Two older gentlemen stood at the entrance, seemingly lost in conversation and ignoring them I walked on by when the taller of the two shouted in my direction, “I have a trivia question for you!!”

I turned, looked at him, I might have even smiled, I can’t remember and said an unsure “Sure.”

“What was the original name of this road out here?”

Hmmm, this was tricky. How was I suppose to know? I guessed “Mimico?”

“Close,” he gleefully replied, and I MEAN gleefully. He had a twinkle in his eye and he wasn’t about to blurt out the original name of the street, “do you have another guess?”

“No,” I am not really good at guessing games.

He conceded, “It used to be called Church Street,” and with that he launched into a history lesson, tailored just for me, of the surrounding area starting with 1942.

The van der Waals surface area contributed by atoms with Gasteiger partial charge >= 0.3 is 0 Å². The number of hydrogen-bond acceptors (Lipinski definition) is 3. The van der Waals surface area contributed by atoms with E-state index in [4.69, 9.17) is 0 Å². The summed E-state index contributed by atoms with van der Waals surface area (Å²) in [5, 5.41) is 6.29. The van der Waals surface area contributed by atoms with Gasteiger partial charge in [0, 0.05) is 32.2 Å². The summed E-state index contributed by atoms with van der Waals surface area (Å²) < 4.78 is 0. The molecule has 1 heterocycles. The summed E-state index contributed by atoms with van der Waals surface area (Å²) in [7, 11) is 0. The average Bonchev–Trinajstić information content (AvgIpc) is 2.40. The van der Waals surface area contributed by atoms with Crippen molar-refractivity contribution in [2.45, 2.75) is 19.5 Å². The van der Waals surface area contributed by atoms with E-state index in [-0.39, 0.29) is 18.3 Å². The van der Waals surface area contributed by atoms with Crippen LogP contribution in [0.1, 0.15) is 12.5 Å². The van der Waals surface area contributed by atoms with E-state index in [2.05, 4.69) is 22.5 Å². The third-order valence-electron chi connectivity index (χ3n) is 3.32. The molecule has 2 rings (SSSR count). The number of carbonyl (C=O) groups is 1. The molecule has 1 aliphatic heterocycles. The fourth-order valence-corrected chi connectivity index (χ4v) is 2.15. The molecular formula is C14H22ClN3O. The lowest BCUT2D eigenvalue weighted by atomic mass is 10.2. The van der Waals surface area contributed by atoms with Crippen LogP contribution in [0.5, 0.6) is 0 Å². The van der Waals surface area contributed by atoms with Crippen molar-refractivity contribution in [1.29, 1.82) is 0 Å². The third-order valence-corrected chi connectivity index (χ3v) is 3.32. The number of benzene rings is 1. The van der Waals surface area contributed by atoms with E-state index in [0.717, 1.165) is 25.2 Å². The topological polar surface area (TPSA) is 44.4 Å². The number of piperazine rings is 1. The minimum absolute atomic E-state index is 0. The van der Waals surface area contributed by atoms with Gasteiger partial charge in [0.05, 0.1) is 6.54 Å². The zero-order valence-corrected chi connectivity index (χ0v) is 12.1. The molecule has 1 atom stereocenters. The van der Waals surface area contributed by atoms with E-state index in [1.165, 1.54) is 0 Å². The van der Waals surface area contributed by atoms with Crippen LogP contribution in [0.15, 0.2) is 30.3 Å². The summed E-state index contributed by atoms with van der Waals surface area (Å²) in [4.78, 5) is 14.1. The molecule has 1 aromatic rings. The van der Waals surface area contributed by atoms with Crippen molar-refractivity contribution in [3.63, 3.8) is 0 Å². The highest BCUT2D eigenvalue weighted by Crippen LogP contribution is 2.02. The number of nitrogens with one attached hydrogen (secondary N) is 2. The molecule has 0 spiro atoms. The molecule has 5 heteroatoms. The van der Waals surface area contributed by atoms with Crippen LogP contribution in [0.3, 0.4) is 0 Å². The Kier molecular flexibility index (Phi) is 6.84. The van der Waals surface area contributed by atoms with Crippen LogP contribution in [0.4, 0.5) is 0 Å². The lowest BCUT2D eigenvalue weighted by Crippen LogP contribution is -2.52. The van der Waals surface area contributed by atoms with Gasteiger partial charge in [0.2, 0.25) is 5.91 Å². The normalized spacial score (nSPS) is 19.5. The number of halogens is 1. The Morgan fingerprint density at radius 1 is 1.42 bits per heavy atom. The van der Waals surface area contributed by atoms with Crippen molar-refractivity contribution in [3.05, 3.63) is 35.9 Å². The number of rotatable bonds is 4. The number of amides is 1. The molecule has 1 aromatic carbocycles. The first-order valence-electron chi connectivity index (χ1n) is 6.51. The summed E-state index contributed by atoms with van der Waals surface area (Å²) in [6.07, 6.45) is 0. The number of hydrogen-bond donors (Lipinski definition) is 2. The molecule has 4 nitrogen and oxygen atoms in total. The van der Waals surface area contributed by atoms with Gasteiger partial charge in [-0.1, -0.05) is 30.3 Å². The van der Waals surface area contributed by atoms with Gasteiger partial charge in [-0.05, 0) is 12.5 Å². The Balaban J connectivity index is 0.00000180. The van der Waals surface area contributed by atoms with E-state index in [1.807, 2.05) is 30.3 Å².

I want to say my favourite part was learning why the names of some of the streets in the area are a little odd like, “Chimes” and “Clockwork” but the very best part was when the guide joined us and randomly blurted out a woman’s name adding “she’s a fantastic fundraiser!!”

I couldn’t believe my ears that we could possibly know the same dynamic, amazing woman that’d I’d only just met 15 months ago!

But she was one and the same and that made my day. I’d made three more connections in my Community 🙂 and to think it all started with open gates and my curiousity of cemeteries.